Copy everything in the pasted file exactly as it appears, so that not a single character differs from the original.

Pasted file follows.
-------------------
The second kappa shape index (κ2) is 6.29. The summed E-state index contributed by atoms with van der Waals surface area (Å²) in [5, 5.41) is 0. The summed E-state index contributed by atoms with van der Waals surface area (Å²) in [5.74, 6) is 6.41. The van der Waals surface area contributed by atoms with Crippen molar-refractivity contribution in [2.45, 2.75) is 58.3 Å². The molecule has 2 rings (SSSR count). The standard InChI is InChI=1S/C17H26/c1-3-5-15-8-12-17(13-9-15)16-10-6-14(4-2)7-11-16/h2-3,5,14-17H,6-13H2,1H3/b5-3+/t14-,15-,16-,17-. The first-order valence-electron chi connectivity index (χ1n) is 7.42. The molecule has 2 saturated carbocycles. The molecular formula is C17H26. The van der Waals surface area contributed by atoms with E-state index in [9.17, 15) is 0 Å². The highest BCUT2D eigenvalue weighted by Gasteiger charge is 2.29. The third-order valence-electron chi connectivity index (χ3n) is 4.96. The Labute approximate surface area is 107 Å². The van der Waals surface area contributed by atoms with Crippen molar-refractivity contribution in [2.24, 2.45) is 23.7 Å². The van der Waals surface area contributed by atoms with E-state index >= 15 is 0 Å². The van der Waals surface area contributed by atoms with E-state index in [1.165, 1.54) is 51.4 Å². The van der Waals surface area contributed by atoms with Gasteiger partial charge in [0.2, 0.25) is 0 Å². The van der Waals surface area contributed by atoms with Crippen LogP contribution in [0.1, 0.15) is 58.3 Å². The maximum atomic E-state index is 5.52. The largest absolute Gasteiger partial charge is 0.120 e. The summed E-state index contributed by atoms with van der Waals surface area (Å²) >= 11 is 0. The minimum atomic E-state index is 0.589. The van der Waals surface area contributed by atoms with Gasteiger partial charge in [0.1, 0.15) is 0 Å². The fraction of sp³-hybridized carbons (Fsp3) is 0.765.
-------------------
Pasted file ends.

The second kappa shape index (κ2) is 6.29. The summed E-state index contributed by atoms with van der Waals surface area (Å²) in [5, 5.41) is 0. The summed E-state index contributed by atoms with van der Waals surface area (Å²) in [5.74, 6) is 6.41. The van der Waals surface area contributed by atoms with Crippen molar-refractivity contribution in [2.45, 2.75) is 58.3 Å². The molecule has 2 rings (SSSR count). The standard InChI is InChI=1S/C17H26/c1-3-5-15-8-12-17(13-9-15)16-10-6-14(4-2)7-11-16/h2-3,5,14-17H,6-13H2,1H3/b5-3+/t14-,15-,16-,17-. The first-order valence-electron chi connectivity index (χ1n) is 7.42. The molecule has 2 saturated carbocycles. The molecular formula is C17H26. The van der Waals surface area contributed by atoms with E-state index in [9.17, 15) is 0 Å². The highest BCUT2D eigenvalue weighted by Gasteiger charge is 2.29. The third-order valence-electron chi connectivity index (χ3n) is 4.96. The Labute approximate surface area is 107 Å². The van der Waals surface area contributed by atoms with Crippen molar-refractivity contribution in [2.24, 2.45) is 23.7 Å². The van der Waals surface area contributed by atoms with E-state index >= 15 is 0 Å². The van der Waals surface area contributed by atoms with E-state index in [1.165, 1.54) is 51.4 Å². The van der Waals surface area contributed by atoms with Gasteiger partial charge in [0.2, 0.25) is 0 Å². The van der Waals surface area contributed by atoms with Crippen LogP contribution in [0.1, 0.15) is 58.3 Å². The maximum atomic E-state index is 5.52. The largest absolute Gasteiger partial charge is 0.120 e. The summed E-state index contributed by atoms with van der Waals surface area (Å²) >= 11 is 0. The minimum atomic E-state index is 0.589. The van der Waals surface area contributed by atoms with Gasteiger partial charge in [0.1, 0.15) is 0 Å². The fraction of sp³-hybridized carbons (Fsp3) is 0.765.